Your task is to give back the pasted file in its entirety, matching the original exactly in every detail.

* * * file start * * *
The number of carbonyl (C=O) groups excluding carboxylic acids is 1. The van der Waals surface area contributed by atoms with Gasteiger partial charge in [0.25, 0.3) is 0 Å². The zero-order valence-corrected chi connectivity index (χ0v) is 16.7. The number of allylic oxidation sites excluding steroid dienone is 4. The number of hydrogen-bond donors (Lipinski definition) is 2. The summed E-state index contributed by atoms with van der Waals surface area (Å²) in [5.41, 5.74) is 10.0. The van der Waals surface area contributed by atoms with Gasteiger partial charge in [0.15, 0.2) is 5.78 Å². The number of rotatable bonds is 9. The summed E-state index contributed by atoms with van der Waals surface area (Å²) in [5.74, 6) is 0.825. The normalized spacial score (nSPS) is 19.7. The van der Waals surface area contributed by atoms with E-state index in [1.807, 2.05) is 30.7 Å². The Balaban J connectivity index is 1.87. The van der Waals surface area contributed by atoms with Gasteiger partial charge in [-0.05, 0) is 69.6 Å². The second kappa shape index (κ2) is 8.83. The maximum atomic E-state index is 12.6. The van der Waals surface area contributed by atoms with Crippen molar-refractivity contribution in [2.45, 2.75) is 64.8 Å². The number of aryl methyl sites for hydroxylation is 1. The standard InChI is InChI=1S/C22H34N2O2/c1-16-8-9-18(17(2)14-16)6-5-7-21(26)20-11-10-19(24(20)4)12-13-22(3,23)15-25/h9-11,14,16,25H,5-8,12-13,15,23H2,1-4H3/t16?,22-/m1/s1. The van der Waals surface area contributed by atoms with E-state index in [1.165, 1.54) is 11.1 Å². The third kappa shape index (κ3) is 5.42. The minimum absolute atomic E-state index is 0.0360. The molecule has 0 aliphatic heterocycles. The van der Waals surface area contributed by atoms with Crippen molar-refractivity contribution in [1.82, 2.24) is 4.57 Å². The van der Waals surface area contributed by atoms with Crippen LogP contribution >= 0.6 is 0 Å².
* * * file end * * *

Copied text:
The number of carbonyl (C=O) groups excluding carboxylic acids is 1. The van der Waals surface area contributed by atoms with Gasteiger partial charge in [0.25, 0.3) is 0 Å². The zero-order valence-corrected chi connectivity index (χ0v) is 16.7. The number of allylic oxidation sites excluding steroid dienone is 4. The number of hydrogen-bond donors (Lipinski definition) is 2. The summed E-state index contributed by atoms with van der Waals surface area (Å²) in [5.41, 5.74) is 10.0. The van der Waals surface area contributed by atoms with Gasteiger partial charge in [0.15, 0.2) is 5.78 Å². The number of rotatable bonds is 9. The summed E-state index contributed by atoms with van der Waals surface area (Å²) in [5.74, 6) is 0.825. The normalized spacial score (nSPS) is 19.7. The van der Waals surface area contributed by atoms with E-state index in [1.807, 2.05) is 30.7 Å². The Balaban J connectivity index is 1.87. The van der Waals surface area contributed by atoms with Gasteiger partial charge in [-0.05, 0) is 69.6 Å². The second kappa shape index (κ2) is 8.83. The maximum atomic E-state index is 12.6. The van der Waals surface area contributed by atoms with Crippen molar-refractivity contribution in [2.45, 2.75) is 64.8 Å². The number of aryl methyl sites for hydroxylation is 1. The standard InChI is InChI=1S/C22H34N2O2/c1-16-8-9-18(17(2)14-16)6-5-7-21(26)20-11-10-19(24(20)4)12-13-22(3,23)15-25/h9-11,14,16,25H,5-8,12-13,15,23H2,1-4H3/t16?,22-/m1/s1. The van der Waals surface area contributed by atoms with E-state index in [1.165, 1.54) is 11.1 Å². The third kappa shape index (κ3) is 5.42. The minimum absolute atomic E-state index is 0.0360. The molecule has 0 aliphatic heterocycles. The van der Waals surface area contributed by atoms with Crippen molar-refractivity contribution in [1.82, 2.24) is 4.57 Å². The van der Waals surface area contributed by atoms with Crippen LogP contribution >= 0.6 is 0 Å².